John: I wanted to see if there was a way to write a book that was--that never stopped being funny and never stopped being serious in the same way that like, for instance, Juno is a movie that never stops being funny and never stops being serious, because I think that that's what we're going through, at least for people who try to view the world funny, is we're going through something that never stops being funny and never stops being serious, and so now, like, I'm imagining Paper Towns in a very different way, because I'm writing a screenplay of it, but I'm trying to think of it that same way, like, the only thing I wanna keep is that sense that we are going to--we are going to be very funny and we are going to be very serious on every page.

Mark: Well, tell me the challenge of that.  That seems to me to be a much harder task.

John: Yeah, I mean, I'm not very good at it is the problem, like, I, you know, I read, I probably read 3,000 novels before I ever tried to write one and I probably read like, six screenplays, so I'm at a distinct disadvantage just numerically.  I don't know, I mean, I'm gonna do my best.  I'm a big believer that movies should be--movies that are adapted from books should be radically different from the books, because they should try to--they should try to maintain the integrity of the ideas and try to--instead of trying to maintain the integrity of the plot, so when--if and when they make the Paper Towns movie, everyone who likes the book is gonna hate me.  

Mark: Well, I should like the movie then.

John: But at least they--(laughs)  But at least, like, they'll be able to hate me instead of hating some vague corporate entity, you know?

Mark: Well, what are you doing that's so, I mean, is it now a--

John: I can't even tell you.

Mark: --buddy cop movie, I mean...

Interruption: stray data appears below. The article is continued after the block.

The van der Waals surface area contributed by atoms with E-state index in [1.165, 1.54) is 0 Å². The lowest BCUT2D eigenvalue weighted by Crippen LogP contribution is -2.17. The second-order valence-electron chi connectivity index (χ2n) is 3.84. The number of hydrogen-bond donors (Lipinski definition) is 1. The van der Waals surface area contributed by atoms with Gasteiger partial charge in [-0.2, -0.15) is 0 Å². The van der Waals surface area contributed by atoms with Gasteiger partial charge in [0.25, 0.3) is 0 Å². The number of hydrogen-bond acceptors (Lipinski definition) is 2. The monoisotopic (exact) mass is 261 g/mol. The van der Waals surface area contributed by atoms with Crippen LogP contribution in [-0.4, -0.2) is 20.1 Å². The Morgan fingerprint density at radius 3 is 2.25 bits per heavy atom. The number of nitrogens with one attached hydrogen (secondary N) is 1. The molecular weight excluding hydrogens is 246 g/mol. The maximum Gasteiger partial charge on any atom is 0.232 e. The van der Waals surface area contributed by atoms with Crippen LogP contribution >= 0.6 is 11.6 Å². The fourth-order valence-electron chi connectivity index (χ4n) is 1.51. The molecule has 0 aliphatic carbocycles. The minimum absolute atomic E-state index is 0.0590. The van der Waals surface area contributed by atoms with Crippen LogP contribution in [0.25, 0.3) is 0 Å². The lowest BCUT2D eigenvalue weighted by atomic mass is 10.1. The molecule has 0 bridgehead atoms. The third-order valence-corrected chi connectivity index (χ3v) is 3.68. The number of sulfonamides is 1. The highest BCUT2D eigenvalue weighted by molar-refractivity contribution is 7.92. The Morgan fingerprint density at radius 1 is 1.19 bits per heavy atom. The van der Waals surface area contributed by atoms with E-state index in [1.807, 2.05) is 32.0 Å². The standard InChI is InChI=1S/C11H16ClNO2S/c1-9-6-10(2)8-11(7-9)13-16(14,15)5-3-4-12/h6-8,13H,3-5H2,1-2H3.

John: It's mostly a buddy cop movie, yeah.  You know?  I felt like there weren't enough cop jokes.  

Mark: Well, what about Looking for Alaska, that--is that coming out in 2010?

John: Ah, probably not, I don't know, I mean, I don't know anything about the way Hollywood works, like, until Paper Towns--

Mark: The OC guy bought the rights to it.

John: No, Paramount bought the rights to it, but the OC guy who, by the way, is now known as the Gossip Girl guy, he's--

Mark: Isn't there another show that he does, too?

John: Previously the OC guy.  He also does Chuck.

Mark: Chuck.  He's the Chuck guy.  

John: Um, yeah.  I mean, this is gonna be on YouTube, so I gotta measure my words--

Mark: I can cut out any part.

John: I don't think it's a disaster if they don't make that movie.  

Mark: Why?  Quinten, Q, as the narrator says, "The thing is that I do believe in college and jobs and maybe even babies one day.  I believe in the future, maybe it's a character flaw, but for me, it's congenital." Are you with him on that?

John: Yeah, I mean, you're picking out all my favorite lines from the book, which I appreciate.  Um, yeah, I--well, I--we read all of these novels and we see all these stories in film and on television and in books, where people don't choose the world, where people choose this ethereal promise of some kind of unquietly, undesperate life, and I think there's something to be said for the world.  I think that the world is kind of underrated, and I--the one thing I really like about Q is that he is willing to acknowledge that about himself, that he doesn't have to be Huck Finn lighting out for the territories, that he's okay with the idea of going to college and having a real life that the kind of people that he sees in his world in Orlando live.  

Mark: Well, he's a geeky guy, but he's a confident guy.  

John: Yeah, yeah!  I mean, he's--well, he's certainly more confident than us.  You know?  I mean, well, he has--

Mark: It's much easier to write confidence than be confident.

John: Oh, God!  Yeah, no, I mean, we both know that.  

Mark: So what's next.  Forget the movies, what's--are you okay?

John: Yeah.  Sorry, I had to recover because we're just so hilariously not confident.  Both of us as people.  The next thing is I've got in March of 2010, my next book comes out, it's co-written with my friend David Levithan who wrote half of the book, Nick and Norah's Infinite Playlist that they made into a movie, and then in 2011, hopefully, my next novel comes out.

Mark: Which is what?

John: It's called The Sequel, I think, and it's a sequel to a fictional novel, like a non-existent novel.  

Mark: Cool.  Well, thanks for coming by.  John Green, everyone.